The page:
The French Exception: Emmanuel Macron – the Extraordinary Rise and Risk (updated edition), by Adam Plowright. Icon Books, 300pp, £8.99. (Published in Public Service Magazine, Autumn 2018)
If you want to be French president, you usually have to be good at waiting. It’s a job for which even political giants, like Mitterrand, de Gaulle and Chirac, spent decades preparing before landing the prize. For others, like Michel Rocard and Alain Juppé, the prize never quite materialised.
But Emmanuel Macron doesn’t do waiting, and the scale and pace of his ambition is exhausting. In this book – a slightly uneasy blend of biography and tour d’horizon of French society – British journalist Adam Plowright portrays Macron as a leader belonging to the more swashbuckling tradition represented by Nicholas Sarkozy and Napoleons I and III: flashy, sharply-dressed, silver-tongued outsiders in a hurry.
The idea of the “providential man” (or woman, in the case of Joan of Arc) who will banish the nation’s woes through sheer force of personality, is deeply embedded in the French psyche, Plowright claims. Quoting the eminent French historian Jean Garrigues, he enthuses about “a form of charisma, an ability to create a sort of collective enthusiasm, which Bonaparte and de Gaulle clearly had”, while also warning about “a Christ-like dimension, a sort of mysticism.”
Macron emerges as surprisingly “cynical” and “manipulative”, even “quasi-monarchical”, for a modern European liberal. There is little internal democracy, Plowright points out, within Macron’s hastily-assembled political party, La Republique En Marche!, which still functions primarily as a personal political vehicle. And he describes how Macron has irked some supporters, and impressed others, with his insistence on the trappings of power – most famously with his bad-tempered rebuke to one young voter who had the temerity to call him ‘Manu’.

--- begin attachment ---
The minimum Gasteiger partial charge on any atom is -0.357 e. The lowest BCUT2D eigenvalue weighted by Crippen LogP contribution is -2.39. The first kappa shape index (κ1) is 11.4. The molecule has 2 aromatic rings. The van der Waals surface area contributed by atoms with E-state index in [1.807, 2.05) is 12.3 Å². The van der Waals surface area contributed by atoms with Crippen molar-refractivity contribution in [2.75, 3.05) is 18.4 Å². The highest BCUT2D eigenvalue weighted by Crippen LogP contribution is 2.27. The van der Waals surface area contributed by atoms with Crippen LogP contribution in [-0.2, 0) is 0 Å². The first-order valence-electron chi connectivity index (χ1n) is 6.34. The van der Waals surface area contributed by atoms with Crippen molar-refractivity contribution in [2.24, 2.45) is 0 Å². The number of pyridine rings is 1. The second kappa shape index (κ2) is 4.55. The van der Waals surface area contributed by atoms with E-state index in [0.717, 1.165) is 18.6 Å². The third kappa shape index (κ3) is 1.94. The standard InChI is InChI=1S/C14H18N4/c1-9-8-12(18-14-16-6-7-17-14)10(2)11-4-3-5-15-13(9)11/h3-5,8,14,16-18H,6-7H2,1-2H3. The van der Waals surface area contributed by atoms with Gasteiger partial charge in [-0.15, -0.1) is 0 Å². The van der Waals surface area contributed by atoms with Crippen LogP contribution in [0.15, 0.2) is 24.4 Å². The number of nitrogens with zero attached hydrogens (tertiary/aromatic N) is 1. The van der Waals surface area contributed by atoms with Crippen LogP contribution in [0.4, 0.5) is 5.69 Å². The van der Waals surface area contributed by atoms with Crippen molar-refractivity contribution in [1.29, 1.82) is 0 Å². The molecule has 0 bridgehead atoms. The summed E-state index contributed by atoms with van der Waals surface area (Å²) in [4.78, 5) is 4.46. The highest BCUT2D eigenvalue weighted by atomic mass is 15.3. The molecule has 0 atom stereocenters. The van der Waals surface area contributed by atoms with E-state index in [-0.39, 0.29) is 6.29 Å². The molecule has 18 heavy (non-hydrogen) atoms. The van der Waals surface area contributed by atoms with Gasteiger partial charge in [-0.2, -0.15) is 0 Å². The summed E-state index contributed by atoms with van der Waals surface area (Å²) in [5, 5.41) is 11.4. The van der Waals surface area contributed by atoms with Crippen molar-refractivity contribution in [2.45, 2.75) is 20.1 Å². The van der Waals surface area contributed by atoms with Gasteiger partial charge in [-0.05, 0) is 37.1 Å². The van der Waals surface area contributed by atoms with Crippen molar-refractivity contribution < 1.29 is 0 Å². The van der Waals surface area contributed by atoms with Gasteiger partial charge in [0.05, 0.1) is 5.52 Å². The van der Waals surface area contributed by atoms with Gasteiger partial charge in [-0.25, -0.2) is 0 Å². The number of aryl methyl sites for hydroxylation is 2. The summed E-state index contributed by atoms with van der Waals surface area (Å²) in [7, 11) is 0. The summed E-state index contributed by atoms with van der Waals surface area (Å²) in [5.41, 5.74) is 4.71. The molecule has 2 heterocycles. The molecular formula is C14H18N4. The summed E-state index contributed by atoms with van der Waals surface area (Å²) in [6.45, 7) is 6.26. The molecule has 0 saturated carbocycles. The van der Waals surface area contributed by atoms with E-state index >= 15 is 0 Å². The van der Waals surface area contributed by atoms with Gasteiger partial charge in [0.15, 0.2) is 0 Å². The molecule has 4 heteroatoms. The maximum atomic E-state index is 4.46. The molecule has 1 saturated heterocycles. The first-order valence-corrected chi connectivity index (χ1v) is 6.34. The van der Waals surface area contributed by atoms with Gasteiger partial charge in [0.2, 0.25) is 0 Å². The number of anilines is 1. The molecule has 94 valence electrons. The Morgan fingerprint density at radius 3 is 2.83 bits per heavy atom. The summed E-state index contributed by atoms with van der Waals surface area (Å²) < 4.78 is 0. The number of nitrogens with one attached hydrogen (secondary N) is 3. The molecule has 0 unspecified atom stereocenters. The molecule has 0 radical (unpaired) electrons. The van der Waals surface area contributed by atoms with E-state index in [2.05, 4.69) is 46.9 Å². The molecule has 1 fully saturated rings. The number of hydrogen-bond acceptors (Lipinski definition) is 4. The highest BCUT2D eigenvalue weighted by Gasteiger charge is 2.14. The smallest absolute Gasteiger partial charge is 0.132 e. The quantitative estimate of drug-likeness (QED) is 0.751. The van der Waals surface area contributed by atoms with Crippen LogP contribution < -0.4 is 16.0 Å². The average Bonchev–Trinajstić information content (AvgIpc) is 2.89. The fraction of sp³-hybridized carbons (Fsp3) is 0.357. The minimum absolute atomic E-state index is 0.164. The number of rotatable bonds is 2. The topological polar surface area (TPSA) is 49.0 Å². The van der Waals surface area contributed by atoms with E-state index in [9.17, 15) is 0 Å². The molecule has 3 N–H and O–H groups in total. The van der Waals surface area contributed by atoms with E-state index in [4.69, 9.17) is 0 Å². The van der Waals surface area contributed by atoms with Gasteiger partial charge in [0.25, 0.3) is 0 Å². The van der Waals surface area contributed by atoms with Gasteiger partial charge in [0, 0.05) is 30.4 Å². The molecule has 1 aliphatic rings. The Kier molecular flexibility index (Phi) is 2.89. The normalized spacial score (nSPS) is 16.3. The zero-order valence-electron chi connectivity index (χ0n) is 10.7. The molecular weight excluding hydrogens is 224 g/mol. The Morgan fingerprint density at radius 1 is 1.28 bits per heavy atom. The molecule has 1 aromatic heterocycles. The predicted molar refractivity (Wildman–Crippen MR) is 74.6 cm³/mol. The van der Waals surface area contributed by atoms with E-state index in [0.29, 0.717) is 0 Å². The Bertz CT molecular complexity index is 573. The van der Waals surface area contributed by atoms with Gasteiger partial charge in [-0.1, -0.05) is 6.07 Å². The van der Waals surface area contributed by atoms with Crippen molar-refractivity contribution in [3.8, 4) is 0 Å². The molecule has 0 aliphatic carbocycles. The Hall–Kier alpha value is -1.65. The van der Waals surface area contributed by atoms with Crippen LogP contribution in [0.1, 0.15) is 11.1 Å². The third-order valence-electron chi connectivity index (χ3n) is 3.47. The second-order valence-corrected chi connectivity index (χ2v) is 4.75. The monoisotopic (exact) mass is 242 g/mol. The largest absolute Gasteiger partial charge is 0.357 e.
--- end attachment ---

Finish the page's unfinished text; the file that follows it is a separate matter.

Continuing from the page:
For all the novelty of Macron’s youth, his “unconventional” marriage to his former arts teacher, his status as an outsider to the political process, and his sheer freshness in comparison to France’s grey and stale political class (in which some of Mitterrand’s cohorts are still active), what emerges from Plowright’s well-drawn pen portrait is a fairly conventional centrist European politician – though with his emphasis on work and efficiency, one who sounds more a bit more German than French.
But while he offers a few vox-pops from Macron supporters, mostly small business people enthused by the prospect of it being easier to sack people, Plowright never really gets under the skin of today’s France. It remains a mystery how this pro-European, pro-business graduate of France’s elite political school managed to transcend the “sour national mood” in France, and become the unifying national figure who personified the change the nation needed.
One answer, of course is that he didn’t. By peeling away votes from the moderate left and moderate right, and sewing up the centre through his deal with veteran liberal François Bayrou, Macron scraped into the second round of the presidential poll, where, head-to-head against the neo-fascist Marine Le Pen, he was home and dry. His political future depends on holding that coalition together and forging it into something more meaningful and long-lasting.
France didn’t much take to its “normal” president, François Hollande. Yet, with Macron we see something like a palimpsest of his predecessors: the messianic qualities of Napoleon and de Gaulle, some of the cunning of Mitterrand, the centrist pan-European politics of Giscard d’Estaing, the haughtiness and faux-grandeur of Jacques Chirac and the flashy ambition of Nicholas Sarkozy. If he can avoid Hollande’s ponderousness and Pompidou’s chain-smoking, Macron – and France – might just be onto something.